Law Times

February 13, 2017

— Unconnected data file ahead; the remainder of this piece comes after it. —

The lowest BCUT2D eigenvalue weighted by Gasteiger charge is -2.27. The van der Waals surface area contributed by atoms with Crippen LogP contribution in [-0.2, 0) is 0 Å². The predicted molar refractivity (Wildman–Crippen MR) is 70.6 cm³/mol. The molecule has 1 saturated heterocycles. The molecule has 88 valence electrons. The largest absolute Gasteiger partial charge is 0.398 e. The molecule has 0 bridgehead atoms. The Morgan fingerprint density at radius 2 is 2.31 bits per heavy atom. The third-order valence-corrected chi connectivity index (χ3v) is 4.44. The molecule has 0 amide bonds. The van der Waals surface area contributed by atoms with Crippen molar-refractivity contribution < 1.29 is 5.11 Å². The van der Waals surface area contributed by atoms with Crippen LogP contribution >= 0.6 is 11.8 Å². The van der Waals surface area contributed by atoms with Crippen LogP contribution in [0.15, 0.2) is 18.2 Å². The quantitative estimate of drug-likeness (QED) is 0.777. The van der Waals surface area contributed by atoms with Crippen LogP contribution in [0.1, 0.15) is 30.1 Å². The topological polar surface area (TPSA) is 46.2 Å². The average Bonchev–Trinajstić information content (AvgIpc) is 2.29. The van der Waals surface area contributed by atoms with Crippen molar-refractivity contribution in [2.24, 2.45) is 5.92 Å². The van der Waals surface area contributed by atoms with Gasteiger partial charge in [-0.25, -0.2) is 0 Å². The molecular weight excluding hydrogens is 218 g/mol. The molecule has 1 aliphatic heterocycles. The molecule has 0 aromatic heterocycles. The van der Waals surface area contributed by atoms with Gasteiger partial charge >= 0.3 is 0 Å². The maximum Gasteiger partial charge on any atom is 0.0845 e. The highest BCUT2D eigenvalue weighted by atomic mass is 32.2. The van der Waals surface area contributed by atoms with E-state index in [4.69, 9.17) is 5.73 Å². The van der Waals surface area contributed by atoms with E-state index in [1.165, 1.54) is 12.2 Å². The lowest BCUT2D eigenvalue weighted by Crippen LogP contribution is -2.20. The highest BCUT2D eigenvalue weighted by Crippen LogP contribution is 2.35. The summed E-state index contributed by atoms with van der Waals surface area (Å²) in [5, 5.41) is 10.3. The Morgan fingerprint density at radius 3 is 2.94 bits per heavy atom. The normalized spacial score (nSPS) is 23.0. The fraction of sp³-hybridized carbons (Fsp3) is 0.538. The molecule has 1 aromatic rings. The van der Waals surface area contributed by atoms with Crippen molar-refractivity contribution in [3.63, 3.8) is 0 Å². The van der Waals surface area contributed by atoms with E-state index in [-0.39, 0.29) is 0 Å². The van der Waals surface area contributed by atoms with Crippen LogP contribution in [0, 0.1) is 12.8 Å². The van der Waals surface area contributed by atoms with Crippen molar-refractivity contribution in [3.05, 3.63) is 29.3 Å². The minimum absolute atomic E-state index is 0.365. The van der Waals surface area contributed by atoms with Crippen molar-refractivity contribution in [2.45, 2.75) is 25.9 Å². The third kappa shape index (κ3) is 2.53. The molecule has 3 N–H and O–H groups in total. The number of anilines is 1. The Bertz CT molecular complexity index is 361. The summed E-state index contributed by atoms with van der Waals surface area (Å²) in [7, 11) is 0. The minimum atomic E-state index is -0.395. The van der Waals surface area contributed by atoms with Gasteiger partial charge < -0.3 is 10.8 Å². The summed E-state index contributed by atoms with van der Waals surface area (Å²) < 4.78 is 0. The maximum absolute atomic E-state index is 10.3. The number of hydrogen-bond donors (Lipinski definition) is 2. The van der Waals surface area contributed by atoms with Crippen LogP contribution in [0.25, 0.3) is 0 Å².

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Law Times • February 13, 2017 Page 15 derstood degree of impact its be- haviour had on plaintiff, noth- ing on face of statement of claim stated claim that could possibly succeed in court. Law offered no way to satisfy plaintiff 's com- plaint about loss of social life he wished to pursue at defendant's premises. Lawsuit had no rea- sonable chance of success and was frivolous. Clark v. Sports Cafe Cham- pions (2016), 2016 CarswellOnt 20105, 2016 ONSC 8046, F.L. Myers J. (Ont. S.C.J.). SUMMARY JUDGMENT Requirement to show no triable issue Motion judge did not use applicable rules to resolve conf lict Respondent was chiropractor S, who practiced at appellant clinic from 2010 to 2013. Principal of clinic increased percentage of billings due to clinic from 25% to 35%, without consent of S. S left clinic with patient files and clinic property. Clinic brought action against S for loss of earnings. S counterclaimed for share of bill- ings and damages. Both parties moved for summary judgment. S's motion was granted; clinic's motion was dismissed. Clinic claimed that there was factual dispute on evidence, which re- quired trial to be resolved. Clinic appealed from motion judg- ment. Appeal allowed. There was clear factual dispute present. Motion judge did not state how differences in evidence were to be resolved, appearing to prefer evidence of S. Motion judge did not use applicable rules to re- solve conf lict. Motion judge did not set out conclusions as to cal- culations of quantum of dam- ages. Without proper bases on these issues, judgment was to be set aside. Parties would be free to pursue matter towards trial. 1615540 Ontario Inc. v. Si- mon (2016), 2016 CarswellOnt 20022, 2016 ONCA 966, K. Feldman J.A., P. Lauwers J.A., and B.W. Miller J.A. (Ont. C.A.); reversed (2016), 2016 Carswel- lOnt 3477, 2016 ONSC 1623, Perell J. (Ont. S.C.J.). Public Law LIQUOR CONTROL Legislation Liquor Control Board of Ontario had right to determine price of spirits Alcohol and Gaming Commis- sion of Ontario (AGCO) granted applicant distillery's application for manufacturer's licence and retail store authorization for permission to sell spirits at store, on condition that distillery enter into contract with Liquor Con- trol Board of Ontario (LCBO). Contract required distillery to first sell spirits to LCBO and only then retain them for sale at retail store, and gave LCBO power to calculate mark-up and commission rates applicable to products sold based on com- bined cost and federal excise tax total. Price to be paid by con- sumer was price paid by LCBO when purchasing product plus LCBO's standard mark-up. Dis- tillery brought application for declaration that levy imposed by LCBO and charged on sale of spirits in retail store was ultra vires of existing legislation un- der ss. 53 and 90 of Constitution Act, 1867. Application judge dis- missed application. Judge held that mark-up imposed by LCBO was not tax but proprietary charge, or alternatively, contrac- tual term agreed to by distill- ery. Mark-up fit within criteria in jurisprudence as to whether charge was tax but judge held that mark-up constituted pro- prietary charge, as liquor may be subject to proprietary charge once it was supplied by province commercially. Distillery ap- pealed. Appeal dismissed. Judge was right in concluding that mark-up was proprietary charge and not tax, or alternatively, that mark-up was not tax because distillery agreed to it in contract. Under contract, LCBO owned spirits in distillery's store, and as owner of goods, LCBO had right to determine price, includ- ing mark-up. Mark-up was not exercise of government's public authority but of its private law rights. Judge did not err in find- ing that distillery was not under practical compulsion to obtain authorization to operate retail store. Toronto Distillery Co. v. Ontario (Alcohol and Gaming Commission) (2016), 2016 Car- swellOnt 19995, 2016 ONCA 960, E.A. Cronk J.A., R.G. Juri- ansz J.A., and L.B. Roberts J.A. (Ont. C.A.); affirmed (2016), 2016 CarswellOnt 5194, 2016 ONSC 2202, S.A.Q. Akhtar J. (Ont. S.C.J.). Torts NEGLIGENCE Duty and standard of care Trial judge did not err in application of standard of care After evening of drinking, M drove his vehicle into intersec- tion against red light and col- lided with city bus driven by R, which was entering intersection on green light. Collision re- sulted in fatal injuries to three of vehicle's occupants, including M, and catastrophic injuries to fourth occupant G. G plaintiffs brought action against, inter alia, M's estate, owner of vehicle, city, and bus driver. M's estate admitted liability for accident. Trial judge concluded that R was negligent in his operation of bus, in that he was travelling at excessive rate of speed on wet and slushy road and was look- ing from left to right, rather than in front of him, when he approached and then entered intersection. She held that R and city were 20 percent liable for ac- cident. R and city appealed lia- bility finding. Appeal dismissed. Trial judge did not err in her ar- ticulation of standard of care ap- plicable to R in circumstances. She expressly found that as pro- fessional driver, R should be held to higher standard of care. There was no error in trial judge's con- sideration of R as experienced bus driver or in her treatment of that fact as relevant to deter- mination of applicable standard of care to which R was bound. Nor did trial judge err by rely- ing on R's status as professional driver to improperly impose in- appropriate, elevated standard of care. Trial judge did not err by holding that R's momentary in- attention to intersection, when he looked right and left and into bus mirrors, was one of several factors that, together, consti- tuted negligence. Trial judge's reasons revealed no error in her articulation of applicable stan- dard of care or in her application of that standard to facts as she found them. Gardiner v. MacDonald Estate (2016), 2016 Carswel- lOnt 19895, 2016 ONCA 968, E.A. Cronk J.A., R.G. Juriansz J.A., and L.B. Roberts J.A. (Ont. C.A.); affirmed (2016), 2016 CarswellOnt 1338, 2016 ONSC 602, Toscano Roccamo J. (Ont. S.C.J.). (Ont. C.A.); affirmed (2016), 2016 CarswellOnt 7196, 2016 ONSC 2770, Toscano Roc- camo J. (Ont. S.C.J.). Ontario Criminal Cases Criminal Law CHARTER OF RIGHTS AND FREEDOMS Arrest or detention [s. 10] Police breached accused's Charter rights Accused was convicted of dan- gerous driving causing bodily harm and assault with weapon, namely motor vehicle. Charges arose out road rage incident in- volving accused and van driver, who cut accused's car off, got out of his van, and approached ac- cused. Accused drove forward, striking van driver. Following his arrest for dangerous driving, accused spoke to duty counsel, but after interview officer told him that he was also going to be charged with assault with weap- on, accused asked to contact his own lawyers. Interview officer attempted to contact accused's lawyers, but upon being told that accused had spoken to duty counsel, officer concluded that accused had had opportunity to consult with counsel and con- tinued interview. Accused ap- pealed convictions, alleging that trial judge erred in failing to find that his rights under s. 10(b) of Canadian Charter of Rights and Freedoms were breached and in failing to exclude evidence of police interview under s. 24(2) of Charter. Appeal allowed. In determining whether accused's jeopardy had changed, trial judge erred in focusing on facts that charges arose from same circumstances, offences carried same maximum penalty, and new charge was hybrid offence. Assault with weapon charge sig- nificantly increased accused's alleged moral blameworthiness as it required proof that he acted intentionally to harm van driver, rather than that his driving con- stituted marked departure from norm, and it markedly increased potential penalty. It would be speculative to assume that ad- vice from duty counsel, and ac- cused's reaction to that advice, would necessarily have been same regardless of any advice about additional charge. Trial judge erred in failing to find that police breached accused's rights under s. 10(b) of Charter, and his s. 24(2) analysis attracted no def- erence. New trial ordered. R. v. Moore (2016), 2016 Car- swellOnt 19828, 2016 ONCA 964, Janet Simmons J.A., K. van Rensburg J.A., and B.W. Miller J.A. (Ont. C.A.). NARCOTIC AND DRUG CONTROL Evidence Reasonable and probable grounds for arrest were objectively established Following 911 call, dispatch radi- oed officers with information of person with gun. Dispatch alert- ed officers that suspects had fire- arm and were in silver four-door Dodge sedan. Two occupants of vehicle were light-skinned black males who appeared to be under 24 years of age. Officer stopped Dodge sedan at issue and initi- ated high risk takedown. Officer handcuffed accused and told him that he was under arrest for possession of firearm. Accused was found to have marijuana and cocaine on his person. Ac- cused brought unsuccessful application to have cocaine ex- cluded from evidence. Accused was convicted of possession of cocaine for purpose of traffick- ing. Accused appealed decision to include evidence of cocaine. Appeal dismissed. When of- ficers first encountered suspect vehicle, it was being driven at high rate of speed. Everything that officers saw was consistent with information that 911 callers had given. There was no reason to discount information. Offi- cers had every reason to believe that occupants of suspect ve- hicle were in possession of hand- guns. Reasonable and probable grounds for arrest were objec- tively established. R. v. Carelse-Brown (2016), 2016 CarswellOnt 19894, 2016 ONCA 943, K. Feldman J.A., E.E. Gillese J.A., and M.L. Ben- otto J.A. (Ont. C.A.). OFFENCES Conspiracy Appeal from conviction of conspiracy to export was dismissed H was detained at border and 57,000 ecstacy pills were found hidden in vehicle. H told po- lice that accused and A enlisted her to drive vehicle into United States. H made phone calls to accused which were recorded by police. Accused was convicted of conspiracy to export. Accused appealed. Appeal dismissed. Even without proof that H was party to conspiracy, there was strong evidence that accused and A were joined in common purpose to export ecstasy to United States. Trial judge did not errr in concluding that accused's anxiousness during phone con- versations corroborated H's testimony. No error in assess- ment of H's credibilty. Accused offered no specifics regarding complaints about disclosure. R. v. Chibani (2016), 2016 CarswellOnt 19656, 2016 ONCA 952, K. Feldman J.A., J.C. MacPherson J.A., and C.W. Hourigan J.A. (Ont. C.A.). TRIAL PROCEDURE Charging jury or self–instruction New trial was ordered R. v. W. (D.). Accused was con- victed of various sexual offences contrary to ss. 151, 152 and 271 of Criminal Code. Complain- ants were two young girls, ages three and five, who attended day care centre accused oper- ated in his home. Trial judge ad- mitted complainants' unsworn statements to their parents and their subsequent unsworn vid- eotaped statements to police as evidence at trial under prin- cipled approach to hearsay rule; and found that complainants' evidence could be admitted as similar fact evidence to show specific propensity by accused to abuse children under his care. Trial judge accepted evi- dence of each complainant and concluded that accused's testi- mony denying allegations was unworthy of belief and did not raise reasonable doubt. Accused appealed convictions. Appeal allowed. Trial judge erred in re- lying on improper and errone- ous considerations in assessing accused's evidence. After refer- ring to R. v. W. (D.) and not- ing that accused's defence was simple denial of allegations, trial judge noted that defence counsel raised issue of possible animus on part of parents of one of com- plainants. Crown acknowledged it is inappropriate for trial judge to consider this type of trial tac- tic by counsel when assessing reliability and credibility of ac- cused's testimony. Trial judge's statement was clear in impugn- ing accused's credibility based on his counsel's trial tactics, and was also contained in portion of reasons that addressed ac- cused's evidence following ref- erence to R. v. W. (D.). Contrary to trial judge's finding, accused's evidence about operation of day care centre was relevant, given that complainants' evidence ap- plied across counts to demon- strate his propensity to abuse young children under his care. New trial ordered. R. v. Wills (2016), 2016 Car- swellOnt 19996, 2016 ONCA 965, Janet Simmons J.A., K. van Rensburg J.A., and B.W. Miller J.A. (Ont. C.A.). CASELAW